Are you still surprised when an Instagram ad appears on your phone and offers you exactly what you were thinking of buying? What would you think if drones came at your house and brought you everything you want without having to ask for it? QualityLand has a system that knows us better than ourselves, where each person is assigned a level based on their personal and professional “success”, so that their work, their leisure options and even their personal relationships depend exclusively on the algorithms.

When your smart assistant is the one who helps you deciding everything, including which political party you should vote for, is it just a suggestion or is it a new system based on impositions? What happens if you don’t agree with your employment situation, the relationship that QualityPartner has assigned to you, or you don’t want the last products that TheShop has sent you? Peter Jobless, who has such a low level that he is considered “Useless”, is the main character of a futuristic novel full of satire that helps us laughing at ourselves while criticizing many aspects about the system we live in.

The future that Marc-Uwe Kling describes in his novel “QualityLand” is surprisingly easy to imagine and throughout its reading we will doubt several times about the type of book we have in our hands due to the large dose of realism that we can find in this science fiction novel. QualityLand could be compared to “1984” (George Orwell) or “Brave New World” (Aldous Huxley) and is very critical about many aspects (political, economic, social…) which we recommend for both young people and adults.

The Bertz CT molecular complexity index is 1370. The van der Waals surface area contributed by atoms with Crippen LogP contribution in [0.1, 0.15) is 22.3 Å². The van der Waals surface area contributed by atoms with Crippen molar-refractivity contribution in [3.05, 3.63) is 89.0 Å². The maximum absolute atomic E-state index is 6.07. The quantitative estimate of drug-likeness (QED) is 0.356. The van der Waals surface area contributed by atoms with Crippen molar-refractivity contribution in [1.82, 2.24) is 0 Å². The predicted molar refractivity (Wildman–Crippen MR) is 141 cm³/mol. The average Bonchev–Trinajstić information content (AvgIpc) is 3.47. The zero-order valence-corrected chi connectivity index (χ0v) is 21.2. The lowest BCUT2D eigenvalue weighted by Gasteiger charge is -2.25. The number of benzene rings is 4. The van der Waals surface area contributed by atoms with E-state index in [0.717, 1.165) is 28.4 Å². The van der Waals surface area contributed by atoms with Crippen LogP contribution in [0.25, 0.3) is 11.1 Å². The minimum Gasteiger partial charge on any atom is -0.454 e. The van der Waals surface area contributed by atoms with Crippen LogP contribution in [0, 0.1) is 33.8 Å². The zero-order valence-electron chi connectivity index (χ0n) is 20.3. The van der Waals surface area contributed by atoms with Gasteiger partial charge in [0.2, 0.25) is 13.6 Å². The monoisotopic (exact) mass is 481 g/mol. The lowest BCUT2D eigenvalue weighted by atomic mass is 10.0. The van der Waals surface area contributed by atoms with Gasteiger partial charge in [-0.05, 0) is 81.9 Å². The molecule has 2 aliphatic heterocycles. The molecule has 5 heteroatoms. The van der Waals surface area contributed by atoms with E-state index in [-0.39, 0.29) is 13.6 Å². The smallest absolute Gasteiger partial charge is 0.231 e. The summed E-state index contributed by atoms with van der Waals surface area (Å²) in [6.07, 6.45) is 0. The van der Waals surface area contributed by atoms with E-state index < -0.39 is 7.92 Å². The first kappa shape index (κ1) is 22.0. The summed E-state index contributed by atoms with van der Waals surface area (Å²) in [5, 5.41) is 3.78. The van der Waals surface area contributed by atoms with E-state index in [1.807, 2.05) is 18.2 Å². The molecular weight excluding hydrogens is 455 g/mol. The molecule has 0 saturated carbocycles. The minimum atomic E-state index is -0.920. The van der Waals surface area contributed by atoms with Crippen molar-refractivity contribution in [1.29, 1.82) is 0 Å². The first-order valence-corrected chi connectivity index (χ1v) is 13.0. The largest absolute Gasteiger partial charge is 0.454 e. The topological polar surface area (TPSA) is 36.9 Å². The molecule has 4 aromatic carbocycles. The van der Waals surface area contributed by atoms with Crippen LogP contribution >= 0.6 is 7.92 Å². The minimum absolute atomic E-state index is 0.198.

Thus, in QualityLand robots take up many jobs that were previously carried out by people, which means that there are people who live very well and people who are totally against the new work organization and would destroy any robot. In this context, we will not only see how relationships between humans and robots are like in QualityLand, but we will also know John Of Us, an android which is a candidate for the presidency of the next elections and which is ready to improve the world while raising issues so discussed nowadays such as the proposal of a basic income for citizens.

The “personality” of John Of Us as opposed to his rival (the leader of the opposition, a human with a very high level) and the “imperfections” and the sympathy of different robots that join Peter Jobless in his crusade against the system will get the reader to sympathize with both QualityLand machines and people described as “Useless“, who are prevented by the system itself from ascending and reaching higher levels, thus perpetuating the wheel using algorithms, since the system evaluates and scores people based on themselves and only shows them certain news or advertising, specific job offers or a couple of the same level, while allowing them to ignore the rest of the things that happen in QualityLand and creating a bubble around them.

QualityLand will make the reader consider many things of their day to day while reading the novel and, despite the clear intrinsic criticism in its sarcastic tone, it leaves a lot of freedom for each one to build their own opinion about a hypothetical future that shows how technology, in the hands of certain people, companies or institutions, could achieve full control of a population that could be kept out of their own decisions and could end up acting as if they were simple puppets. Kling doesn’t portray technology as evil –he even shows us a group of robots which are much more “human” than QualityLand’s humans– but warns us of the dangers of losing control over it.